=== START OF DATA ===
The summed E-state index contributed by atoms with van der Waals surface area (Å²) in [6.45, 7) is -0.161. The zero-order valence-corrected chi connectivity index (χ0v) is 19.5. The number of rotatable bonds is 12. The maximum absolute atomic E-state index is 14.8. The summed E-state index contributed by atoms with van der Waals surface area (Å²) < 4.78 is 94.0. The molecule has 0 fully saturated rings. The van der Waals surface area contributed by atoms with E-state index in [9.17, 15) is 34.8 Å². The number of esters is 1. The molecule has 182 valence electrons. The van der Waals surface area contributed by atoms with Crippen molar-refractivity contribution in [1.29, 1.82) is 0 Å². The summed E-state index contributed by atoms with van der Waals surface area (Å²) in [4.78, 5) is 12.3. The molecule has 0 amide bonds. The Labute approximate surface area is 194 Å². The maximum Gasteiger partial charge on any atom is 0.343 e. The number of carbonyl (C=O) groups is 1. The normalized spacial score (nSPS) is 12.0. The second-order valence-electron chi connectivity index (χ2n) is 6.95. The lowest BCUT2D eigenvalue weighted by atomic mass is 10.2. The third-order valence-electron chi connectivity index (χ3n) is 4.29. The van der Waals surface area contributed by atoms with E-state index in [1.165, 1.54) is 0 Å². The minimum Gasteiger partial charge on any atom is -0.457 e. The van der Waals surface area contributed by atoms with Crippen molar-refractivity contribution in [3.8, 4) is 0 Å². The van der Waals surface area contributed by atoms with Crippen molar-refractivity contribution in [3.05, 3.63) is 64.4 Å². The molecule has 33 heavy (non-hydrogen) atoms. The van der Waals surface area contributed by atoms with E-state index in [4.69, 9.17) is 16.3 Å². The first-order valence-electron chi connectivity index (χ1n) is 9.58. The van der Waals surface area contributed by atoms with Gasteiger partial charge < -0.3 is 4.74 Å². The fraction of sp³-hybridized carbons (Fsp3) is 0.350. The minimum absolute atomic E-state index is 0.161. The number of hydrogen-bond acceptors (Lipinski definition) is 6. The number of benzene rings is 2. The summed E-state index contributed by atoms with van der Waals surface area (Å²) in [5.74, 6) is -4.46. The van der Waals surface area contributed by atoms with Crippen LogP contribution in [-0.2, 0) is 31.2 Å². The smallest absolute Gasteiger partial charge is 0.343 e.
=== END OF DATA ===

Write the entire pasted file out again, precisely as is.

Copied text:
The summed E-state index contributed by atoms with van der Waals surface area (Å²) in [6.45, 7) is -0.161. The zero-order valence-corrected chi connectivity index (χ0v) is 19.5. The number of rotatable bonds is 12. The maximum absolute atomic E-state index is 14.8. The summed E-state index contributed by atoms with van der Waals surface area (Å²) < 4.78 is 94.0. The molecule has 0 fully saturated rings. The van der Waals surface area contributed by atoms with E-state index in [9.17, 15) is 34.8 Å². The number of esters is 1. The molecule has 182 valence electrons. The van der Waals surface area contributed by atoms with Crippen molar-refractivity contribution in [1.29, 1.82) is 0 Å². The summed E-state index contributed by atoms with van der Waals surface area (Å²) in [4.78, 5) is 12.3. The molecule has 0 amide bonds. The Labute approximate surface area is 194 Å². The maximum Gasteiger partial charge on any atom is 0.343 e. The number of carbonyl (C=O) groups is 1. The normalized spacial score (nSPS) is 12.0. The second-order valence-electron chi connectivity index (χ2n) is 6.95. The lowest BCUT2D eigenvalue weighted by atomic mass is 10.2. The third-order valence-electron chi connectivity index (χ3n) is 4.29. The van der Waals surface area contributed by atoms with E-state index in [1.165, 1.54) is 0 Å². The minimum Gasteiger partial charge on any atom is -0.457 e. The van der Waals surface area contributed by atoms with Crippen molar-refractivity contribution in [3.8, 4) is 0 Å². The van der Waals surface area contributed by atoms with Crippen molar-refractivity contribution in [3.05, 3.63) is 64.4 Å². The molecule has 33 heavy (non-hydrogen) atoms. The van der Waals surface area contributed by atoms with E-state index in [4.69, 9.17) is 16.3 Å². The first-order valence-electron chi connectivity index (χ1n) is 9.58. The van der Waals surface area contributed by atoms with Gasteiger partial charge < -0.3 is 4.74 Å². The fraction of sp³-hybridized carbons (Fsp3) is 0.350. The minimum absolute atomic E-state index is 0.161. The number of hydrogen-bond acceptors (Lipinski definition) is 6. The number of benzene rings is 2. The summed E-state index contributed by atoms with van der Waals surface area (Å²) in [5.74, 6) is -4.46. The van der Waals surface area contributed by atoms with Crippen LogP contribution in [-0.2, 0) is 31.2 Å². The smallest absolute Gasteiger partial charge is 0.343 e.